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  • Yashasvi Mulchandani

Anandibai Joshi- The Unsung Hero

Changing the mindset of people and turning the tide in your favour is extremely difficult, especially for a woman in the 19th century. Anandibai Joshi was one such wonder who was the first woman to step into the male dominated field of Western medicine in India.

Born into a poverty-stricken family of Marathi landlords, Anandibai, was given the name ‘Yamuna’ .Due to familial pressure, she was married to Gopalrao Joshi, at the tender age of nine. Strangely enough at that time, Gopalrao encouraged and supported Anandi in completing her education.

Anandi bore her first child at the young age of fourteen, but unfortunately, due to the less than ideal healthcare available, the child passed away within ten days. This was a turning point in Anandi’s life.

Gopalrao then enrolled Anandi into a missionary school, where she learnt Sanskrit and English. He later moved to Calcutta with her , and supported her through her education. He wanted her to pursue medicine. When she made the decision to go to the United States for her further education, it raised a number of questions and looks of disapproval from everyone around her. In the 1800s, the outcry of criticism had its roots in the question- Why would an Indian woman go abroad for her education? Anandi answered this in her famous address at a public hall in Bengal’s Serampore College, in front of a huge crowd. She spoke in English, and impactfully delivered the message that women in India are uncomfortable when being treated by doctors of the opposite gender. Anandi was an eloquent speaker and a dedicated student at heart.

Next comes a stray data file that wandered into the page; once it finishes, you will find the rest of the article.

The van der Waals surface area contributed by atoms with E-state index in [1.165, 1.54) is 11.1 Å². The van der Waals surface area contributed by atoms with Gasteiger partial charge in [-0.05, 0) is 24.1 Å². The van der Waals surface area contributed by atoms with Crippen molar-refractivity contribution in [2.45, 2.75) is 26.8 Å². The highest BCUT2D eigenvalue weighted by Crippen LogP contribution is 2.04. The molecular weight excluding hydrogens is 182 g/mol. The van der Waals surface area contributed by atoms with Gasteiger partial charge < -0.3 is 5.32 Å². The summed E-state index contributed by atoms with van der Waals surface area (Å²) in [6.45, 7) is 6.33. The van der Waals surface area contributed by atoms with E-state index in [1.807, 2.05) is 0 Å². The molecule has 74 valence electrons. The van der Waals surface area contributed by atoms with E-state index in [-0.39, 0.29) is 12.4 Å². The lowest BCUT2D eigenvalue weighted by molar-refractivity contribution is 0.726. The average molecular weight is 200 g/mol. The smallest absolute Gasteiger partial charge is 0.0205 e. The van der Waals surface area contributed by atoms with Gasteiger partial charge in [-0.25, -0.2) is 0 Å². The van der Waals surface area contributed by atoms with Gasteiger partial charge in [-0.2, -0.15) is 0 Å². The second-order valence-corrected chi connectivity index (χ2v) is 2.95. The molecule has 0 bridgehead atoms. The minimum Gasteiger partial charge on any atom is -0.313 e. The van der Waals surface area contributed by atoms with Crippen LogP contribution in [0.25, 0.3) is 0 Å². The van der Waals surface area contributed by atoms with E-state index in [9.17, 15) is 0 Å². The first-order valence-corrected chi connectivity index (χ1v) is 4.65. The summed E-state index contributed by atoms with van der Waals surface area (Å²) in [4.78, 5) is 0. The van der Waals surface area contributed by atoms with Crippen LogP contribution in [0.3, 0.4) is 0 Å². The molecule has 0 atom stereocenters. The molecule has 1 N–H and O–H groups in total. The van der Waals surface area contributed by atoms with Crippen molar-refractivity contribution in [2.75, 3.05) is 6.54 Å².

Women’s Medical College of Pennsylvania( now part of Drexel University College of Medicine, Philadelphia) was where Anandi received her training as a general physician. When she completed her degree, the dean wrote a letter to Queen Victoria, the then Empress of India, who heartily congratulated her. When the hero was welcomed back home in India, she was already aware that she had been diagnosed with tuberculosis. Anandibai Joshi passed away at the young age of twenty-one, but in her short lifespan, she opened the doors for a new generation of aspiring female doctors. She has truly left her mark on the world.


Anandibai Joshi

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